31 OCTOBER 1992

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The Spectator

T he Government attempted to use pro- posals by Denmark to renegotiate the Maastricht Treaty to cow rebels before next week's House of Common's debate on Europe. It had earlier...

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To lose one leader was a misfortune, but to lose a second might be downright necessary S IMON HEFFER F or reasons I could not, at the time, fathom, I was bothered last...

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ALEXANDER CHANCELLOR A New York it so happened, practically the last person I saw in London last week before emigrating for a year to New York was the former Secretary of State...

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Murray Sayle traces the consumer debt crisis back to its origins and discovers that the rot started about 500 years ago QUITE APART from being the main- spring of market...

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Michael Heath

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Old-timer Jurek Martin says that sleaze is not new to American presidential elections: what's new is the way the media feed on it Campaigns generally end with a bang or a...

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Isabel Wolff argues that the Nobel Peace Prize has often gone to terrorists, but not this year OF ALL THE six Nobel prizes, the Peace Prize has always attracted the most...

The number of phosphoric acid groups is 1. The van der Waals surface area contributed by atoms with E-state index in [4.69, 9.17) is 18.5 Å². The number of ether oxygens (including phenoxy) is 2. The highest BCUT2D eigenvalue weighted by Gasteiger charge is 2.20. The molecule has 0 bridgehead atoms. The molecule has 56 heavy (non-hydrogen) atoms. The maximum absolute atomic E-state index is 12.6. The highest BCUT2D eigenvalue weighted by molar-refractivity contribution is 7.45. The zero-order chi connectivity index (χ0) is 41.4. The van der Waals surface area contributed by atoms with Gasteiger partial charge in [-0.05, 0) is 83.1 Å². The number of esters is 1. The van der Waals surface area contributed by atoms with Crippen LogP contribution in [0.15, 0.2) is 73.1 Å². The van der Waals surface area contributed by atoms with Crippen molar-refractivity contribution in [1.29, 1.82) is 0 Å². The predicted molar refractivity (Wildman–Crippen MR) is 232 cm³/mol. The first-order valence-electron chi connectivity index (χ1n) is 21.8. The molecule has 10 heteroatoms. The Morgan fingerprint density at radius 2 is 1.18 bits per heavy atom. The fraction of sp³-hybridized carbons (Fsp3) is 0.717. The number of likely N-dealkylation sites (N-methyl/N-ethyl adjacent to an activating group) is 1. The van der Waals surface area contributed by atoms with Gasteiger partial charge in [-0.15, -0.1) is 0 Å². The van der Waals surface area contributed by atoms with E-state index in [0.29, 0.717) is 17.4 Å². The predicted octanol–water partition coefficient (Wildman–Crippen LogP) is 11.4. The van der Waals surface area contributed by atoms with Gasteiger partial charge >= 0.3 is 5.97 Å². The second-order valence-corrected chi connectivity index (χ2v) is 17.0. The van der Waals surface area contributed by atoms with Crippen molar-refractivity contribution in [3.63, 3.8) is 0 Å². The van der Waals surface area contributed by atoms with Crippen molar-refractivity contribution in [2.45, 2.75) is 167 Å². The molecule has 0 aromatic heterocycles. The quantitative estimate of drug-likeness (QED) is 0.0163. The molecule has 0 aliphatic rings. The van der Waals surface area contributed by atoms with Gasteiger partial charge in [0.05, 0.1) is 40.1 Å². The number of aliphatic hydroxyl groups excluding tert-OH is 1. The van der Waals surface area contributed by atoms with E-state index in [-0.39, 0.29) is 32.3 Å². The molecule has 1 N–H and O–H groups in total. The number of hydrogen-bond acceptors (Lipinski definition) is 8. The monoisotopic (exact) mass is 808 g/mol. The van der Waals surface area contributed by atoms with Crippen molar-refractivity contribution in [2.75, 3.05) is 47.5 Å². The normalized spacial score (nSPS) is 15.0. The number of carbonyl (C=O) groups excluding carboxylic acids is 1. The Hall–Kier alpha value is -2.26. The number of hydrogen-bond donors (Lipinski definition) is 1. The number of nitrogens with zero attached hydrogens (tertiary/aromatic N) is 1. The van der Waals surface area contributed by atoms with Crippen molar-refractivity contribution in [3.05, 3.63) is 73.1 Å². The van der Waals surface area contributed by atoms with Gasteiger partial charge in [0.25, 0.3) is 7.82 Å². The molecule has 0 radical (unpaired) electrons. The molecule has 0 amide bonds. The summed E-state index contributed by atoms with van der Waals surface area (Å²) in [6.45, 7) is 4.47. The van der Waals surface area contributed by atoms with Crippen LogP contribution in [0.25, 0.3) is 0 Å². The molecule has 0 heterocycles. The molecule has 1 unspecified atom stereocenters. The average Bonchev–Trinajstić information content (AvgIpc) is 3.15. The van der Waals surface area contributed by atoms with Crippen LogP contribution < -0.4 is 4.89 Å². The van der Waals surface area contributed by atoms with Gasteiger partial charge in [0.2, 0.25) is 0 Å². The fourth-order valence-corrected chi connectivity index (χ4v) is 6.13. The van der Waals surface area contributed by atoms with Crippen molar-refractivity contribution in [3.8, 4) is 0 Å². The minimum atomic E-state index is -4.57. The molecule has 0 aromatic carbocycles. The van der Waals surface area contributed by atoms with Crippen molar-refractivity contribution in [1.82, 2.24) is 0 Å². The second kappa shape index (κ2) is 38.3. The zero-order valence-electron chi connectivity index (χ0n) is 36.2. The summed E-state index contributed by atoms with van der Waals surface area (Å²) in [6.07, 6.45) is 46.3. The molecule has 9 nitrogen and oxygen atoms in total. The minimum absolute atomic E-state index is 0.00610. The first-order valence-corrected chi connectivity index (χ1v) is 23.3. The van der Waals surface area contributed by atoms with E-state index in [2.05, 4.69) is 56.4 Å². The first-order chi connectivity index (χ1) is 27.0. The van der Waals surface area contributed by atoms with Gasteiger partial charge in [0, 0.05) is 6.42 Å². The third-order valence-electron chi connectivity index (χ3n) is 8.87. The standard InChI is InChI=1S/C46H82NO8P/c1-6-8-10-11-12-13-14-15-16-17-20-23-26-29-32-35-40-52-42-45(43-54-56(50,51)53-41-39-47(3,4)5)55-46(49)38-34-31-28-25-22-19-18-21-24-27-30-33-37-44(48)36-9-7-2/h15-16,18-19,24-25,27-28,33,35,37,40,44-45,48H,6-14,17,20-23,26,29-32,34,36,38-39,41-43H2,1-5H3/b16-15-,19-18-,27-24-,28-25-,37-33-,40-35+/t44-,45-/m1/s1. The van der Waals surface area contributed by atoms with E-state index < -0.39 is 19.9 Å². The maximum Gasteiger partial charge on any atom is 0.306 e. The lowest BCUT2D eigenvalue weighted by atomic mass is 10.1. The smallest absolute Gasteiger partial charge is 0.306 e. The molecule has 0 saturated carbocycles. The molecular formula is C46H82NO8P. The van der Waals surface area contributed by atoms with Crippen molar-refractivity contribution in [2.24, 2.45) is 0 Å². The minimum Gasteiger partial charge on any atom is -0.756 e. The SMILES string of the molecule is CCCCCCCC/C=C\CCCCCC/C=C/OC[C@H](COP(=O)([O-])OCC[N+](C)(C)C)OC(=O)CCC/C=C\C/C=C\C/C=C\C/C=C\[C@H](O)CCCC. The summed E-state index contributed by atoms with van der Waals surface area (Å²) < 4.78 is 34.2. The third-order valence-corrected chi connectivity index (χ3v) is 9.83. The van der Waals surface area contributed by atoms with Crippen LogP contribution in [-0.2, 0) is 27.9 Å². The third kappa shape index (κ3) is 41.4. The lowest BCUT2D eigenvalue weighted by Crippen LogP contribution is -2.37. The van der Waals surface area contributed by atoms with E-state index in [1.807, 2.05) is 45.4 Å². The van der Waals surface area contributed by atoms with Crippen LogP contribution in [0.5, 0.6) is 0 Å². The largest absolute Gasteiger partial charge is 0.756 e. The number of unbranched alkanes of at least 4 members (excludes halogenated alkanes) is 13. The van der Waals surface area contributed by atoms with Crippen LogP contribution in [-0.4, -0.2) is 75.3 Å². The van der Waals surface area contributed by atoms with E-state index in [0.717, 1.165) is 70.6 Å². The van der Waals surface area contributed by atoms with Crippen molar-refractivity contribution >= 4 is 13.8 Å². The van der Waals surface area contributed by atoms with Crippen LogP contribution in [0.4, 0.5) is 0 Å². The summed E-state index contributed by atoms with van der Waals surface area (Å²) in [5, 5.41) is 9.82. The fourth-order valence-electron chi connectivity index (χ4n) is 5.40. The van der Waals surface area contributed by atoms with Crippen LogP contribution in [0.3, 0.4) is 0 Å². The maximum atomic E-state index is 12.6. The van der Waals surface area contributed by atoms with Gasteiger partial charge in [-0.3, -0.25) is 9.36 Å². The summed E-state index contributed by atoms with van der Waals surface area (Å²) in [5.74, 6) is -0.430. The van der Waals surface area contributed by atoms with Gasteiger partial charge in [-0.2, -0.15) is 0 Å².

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Stephen Fay argues that secrecy at the Treasury and the Bank of England has enabled incompetence to be perpetuated and protected THE FIRST rule of British economic management...

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Charlotte Joll explains why the hospital where her children were born should be closed down SIR BERNARD TOMLINSON'S report, published last week, carries with it the threat or...

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If symptoms persist.. .

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WHO'D BE a doctor? I arrived home last Friday evening gasping for a drink after a long and arduous clinic. I was just raising my glass to my lips when my radio-pager went off....

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Allan Massie finds extraordinary parallels between the prime ministerial styles of John Major and Harold Wilson The election was a crowning triumph for the Prime Minister....

One hundred years ago

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RUMOURS have been flying about all the week of dissensions in the Cabinet, and have attracted so much attention that a semi-official denial has been put forward. It is also...

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Byron Rogers tries to explain why women in the countryside were so easily persuaded to set fire to themselves THE MOST extraordinary case I have ever heard of has just ended. A...

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The darkness of Maastricht falls on Spain PAUL JOHNSON The Spanish are an extraordinarily attractive people who are totally without vanity but have deep-rooted pride. They are...

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Fat cats and sweet and sour mice meet the unforbidden city CHRISTOPHER FILDES Shanghai h avehave been bumped out of my hotel by the Emperor of Japan. Rank has its privi-...